Ad Wars Ramp Up As Health Bill Vote Draws Near

Americans For Change United Video

NRCC 'Madness' Ad

You can tell the health care debate is reaching a critical point just by the number of ads flooding the airwaves of local and cable television.

But how accurate are those 30-second attempts to boil down a year's worth of debate? We decided to put a few to the test.

Here, for example, is a section of a spot being financed by the American Federation of State County and Municipal Employees (AFSCME), and the liberal group Americans United for Change: "Health insurance companies just announced more huge rate increases — some as high as 75 percent. Insurance companies are out of control. They deny our claims, drop us when we're sick, and pay their CEOs' huge bonuses. They refuse to cover people who have pre-existing conditions, leaving families in financial ruin."

Technically most of those statements are true. But they only apply in full to a small portion of the insurance market — people who buy their health insurance themselves. That's about 14 million people. Most people — more than 250 million — get their insurance at work. And there is already a federal law that bars most health insurance discrimination in group insurance plans.

The National Republican Campaign Committee, which is responsible for electing Republicans to the House of Representatives, is also running an ad aimed at Democrats who have been wavering about whether to vote for the bill that the Senate passed in December. This particular version is aimed at Rep. Alan Mollohan (D-WV): "It's March, and that means it's madness. But not basketball madness. It's madness in Washington. Democrats like Alan Mollohan are backing a corrupt bill: pork barrel spending; special deals for Nebraska, Florida, Louisiana. The press says it's about bribery behind closed doors."

This one sort of speaks for itself. Now the Senate bill does, indeed, include special deals for Florida, Nebraska and Louisiana. But the bill the House will vote on after it approves that Senate bill will get rid of the deal for Florida. It will give Nebraska's deal — for expanded federal funding for Medicaid — to every state. Louisiana's deal, which had to do with a funding quirk as a result of Hurricane Katrina, gets to stay.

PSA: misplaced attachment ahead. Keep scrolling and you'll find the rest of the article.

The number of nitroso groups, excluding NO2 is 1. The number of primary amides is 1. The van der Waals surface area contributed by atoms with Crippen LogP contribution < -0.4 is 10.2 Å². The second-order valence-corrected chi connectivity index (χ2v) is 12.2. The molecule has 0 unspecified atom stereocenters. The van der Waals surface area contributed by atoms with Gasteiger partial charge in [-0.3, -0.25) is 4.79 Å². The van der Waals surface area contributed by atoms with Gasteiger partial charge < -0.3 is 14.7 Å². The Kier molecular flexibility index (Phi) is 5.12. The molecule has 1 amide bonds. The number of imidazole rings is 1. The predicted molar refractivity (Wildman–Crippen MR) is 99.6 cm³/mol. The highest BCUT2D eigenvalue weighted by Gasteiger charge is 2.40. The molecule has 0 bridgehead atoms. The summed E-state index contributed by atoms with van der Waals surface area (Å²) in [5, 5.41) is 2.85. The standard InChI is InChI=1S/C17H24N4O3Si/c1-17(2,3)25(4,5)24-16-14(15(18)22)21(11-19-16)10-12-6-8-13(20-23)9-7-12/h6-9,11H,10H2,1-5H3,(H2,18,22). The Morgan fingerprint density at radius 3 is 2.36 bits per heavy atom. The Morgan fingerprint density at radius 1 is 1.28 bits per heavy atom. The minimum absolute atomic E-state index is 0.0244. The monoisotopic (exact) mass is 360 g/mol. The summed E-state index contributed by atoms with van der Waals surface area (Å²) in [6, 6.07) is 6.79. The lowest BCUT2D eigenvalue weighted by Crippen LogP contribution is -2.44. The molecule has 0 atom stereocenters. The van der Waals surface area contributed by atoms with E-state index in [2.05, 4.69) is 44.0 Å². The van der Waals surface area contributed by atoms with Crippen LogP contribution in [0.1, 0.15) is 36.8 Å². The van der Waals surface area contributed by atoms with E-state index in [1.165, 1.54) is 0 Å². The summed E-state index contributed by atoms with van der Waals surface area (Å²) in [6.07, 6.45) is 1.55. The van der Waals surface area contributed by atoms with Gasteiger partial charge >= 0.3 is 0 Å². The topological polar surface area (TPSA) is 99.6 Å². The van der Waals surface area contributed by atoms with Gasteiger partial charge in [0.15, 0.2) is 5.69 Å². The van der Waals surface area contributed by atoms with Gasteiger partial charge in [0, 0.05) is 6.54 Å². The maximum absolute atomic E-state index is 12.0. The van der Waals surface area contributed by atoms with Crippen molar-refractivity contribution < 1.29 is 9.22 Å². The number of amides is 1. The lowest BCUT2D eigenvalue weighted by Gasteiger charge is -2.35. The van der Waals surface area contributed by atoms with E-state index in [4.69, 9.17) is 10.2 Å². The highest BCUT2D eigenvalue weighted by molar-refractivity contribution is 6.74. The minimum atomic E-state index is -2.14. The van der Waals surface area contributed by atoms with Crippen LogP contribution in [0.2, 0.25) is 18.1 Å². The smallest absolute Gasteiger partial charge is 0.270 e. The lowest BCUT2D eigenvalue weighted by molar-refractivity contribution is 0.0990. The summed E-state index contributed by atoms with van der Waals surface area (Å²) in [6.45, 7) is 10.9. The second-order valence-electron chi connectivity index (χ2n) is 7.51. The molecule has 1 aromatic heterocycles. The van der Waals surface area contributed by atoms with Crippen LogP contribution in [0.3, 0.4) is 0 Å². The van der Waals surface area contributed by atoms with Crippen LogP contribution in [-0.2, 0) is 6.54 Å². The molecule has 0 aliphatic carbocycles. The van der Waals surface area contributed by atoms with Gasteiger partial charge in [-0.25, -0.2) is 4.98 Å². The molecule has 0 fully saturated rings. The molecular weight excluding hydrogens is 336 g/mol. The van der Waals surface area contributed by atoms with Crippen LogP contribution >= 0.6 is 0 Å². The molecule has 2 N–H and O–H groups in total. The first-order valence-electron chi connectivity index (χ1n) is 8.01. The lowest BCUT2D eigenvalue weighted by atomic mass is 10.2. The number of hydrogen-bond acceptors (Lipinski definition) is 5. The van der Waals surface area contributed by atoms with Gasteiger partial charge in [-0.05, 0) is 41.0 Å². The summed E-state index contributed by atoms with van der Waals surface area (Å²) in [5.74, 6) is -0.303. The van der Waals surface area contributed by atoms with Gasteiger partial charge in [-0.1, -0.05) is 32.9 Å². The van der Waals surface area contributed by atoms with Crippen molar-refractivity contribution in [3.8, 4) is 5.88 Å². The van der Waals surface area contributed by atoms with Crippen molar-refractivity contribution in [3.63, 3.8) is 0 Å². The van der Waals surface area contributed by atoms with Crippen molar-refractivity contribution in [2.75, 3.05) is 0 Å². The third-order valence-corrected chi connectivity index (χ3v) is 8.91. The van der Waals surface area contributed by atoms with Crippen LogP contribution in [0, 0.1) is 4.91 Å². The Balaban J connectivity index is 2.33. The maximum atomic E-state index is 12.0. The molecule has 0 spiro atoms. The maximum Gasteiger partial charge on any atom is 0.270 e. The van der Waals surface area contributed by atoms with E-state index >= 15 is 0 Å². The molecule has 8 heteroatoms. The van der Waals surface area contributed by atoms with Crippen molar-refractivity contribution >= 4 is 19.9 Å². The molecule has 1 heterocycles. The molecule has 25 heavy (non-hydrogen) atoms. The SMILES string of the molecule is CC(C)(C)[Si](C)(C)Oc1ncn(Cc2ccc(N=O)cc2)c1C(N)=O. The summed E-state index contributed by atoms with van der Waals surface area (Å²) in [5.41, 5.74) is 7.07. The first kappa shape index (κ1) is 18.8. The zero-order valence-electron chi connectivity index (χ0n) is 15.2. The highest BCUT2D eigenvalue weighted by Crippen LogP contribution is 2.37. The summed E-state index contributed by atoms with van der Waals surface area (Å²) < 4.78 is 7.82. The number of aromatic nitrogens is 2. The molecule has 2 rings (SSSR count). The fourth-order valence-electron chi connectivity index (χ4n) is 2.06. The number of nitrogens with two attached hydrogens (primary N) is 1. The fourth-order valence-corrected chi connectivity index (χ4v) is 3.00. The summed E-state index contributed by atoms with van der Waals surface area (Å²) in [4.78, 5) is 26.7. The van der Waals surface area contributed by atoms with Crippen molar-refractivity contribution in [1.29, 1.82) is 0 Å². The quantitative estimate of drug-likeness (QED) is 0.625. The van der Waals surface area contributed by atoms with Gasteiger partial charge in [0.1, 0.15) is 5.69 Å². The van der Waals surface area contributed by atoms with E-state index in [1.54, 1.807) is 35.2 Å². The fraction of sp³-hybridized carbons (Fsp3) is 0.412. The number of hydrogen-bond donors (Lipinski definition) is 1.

Another ad now running comes from another pair of liberal groups, the Progressive Change Campaign Committee and Democracy for America. It begins with House Speaker Nancy Pelosi saying she is sad that there is no public health insurance option in the bill, but that "it isn't in there because we don't have the votes."

The ad goes on to cite a letter signed by 41 senators who say they want to include a public plan in the so-called "fix it" bill. Then, one by one, it shows another 10 who say they'll also support a public plan, bringing the total to 51 — including Alaska's Mark Begich, who says, "If it's part of the reconciliation bill and I like it, I'll vote for it," and Tom Harkin, who says flatly, "I'm for a public option, always have been."

The end of the ad asks viewers to urge Speaker Pelosi to reconsider the public option. But even some of the senators expressing support for the public option in the ad have said they don't support trying to add it back into the bill.

Finally, here's a clip from an ad from an employer group that is funded by the U.S. Chamber of Commerce, which is among the bill's most ardent opponents: "We thought Washington understood. But now Congress is trying to use special rules to ram through their same trillion-dollar health care bill. Billions in new taxes. More mandates on business. Health costs will go even higher, making a tough economy even worse."

Special rules? Well, they're rules that have been long used by both parties. And the Congressional Budget Office says the Senate bill would cut health costs, not raise them — although it would raise taxes, at least for some people.

So are any of the dozens of ads airing these days entirely accurate? Yes, a few. Actually, we couldn't find anything to correct in ads being run by two of the most outspoken opponents in the health care fight — the insurance industry trade group AHIP, and the consumer group Health Care for America Now.

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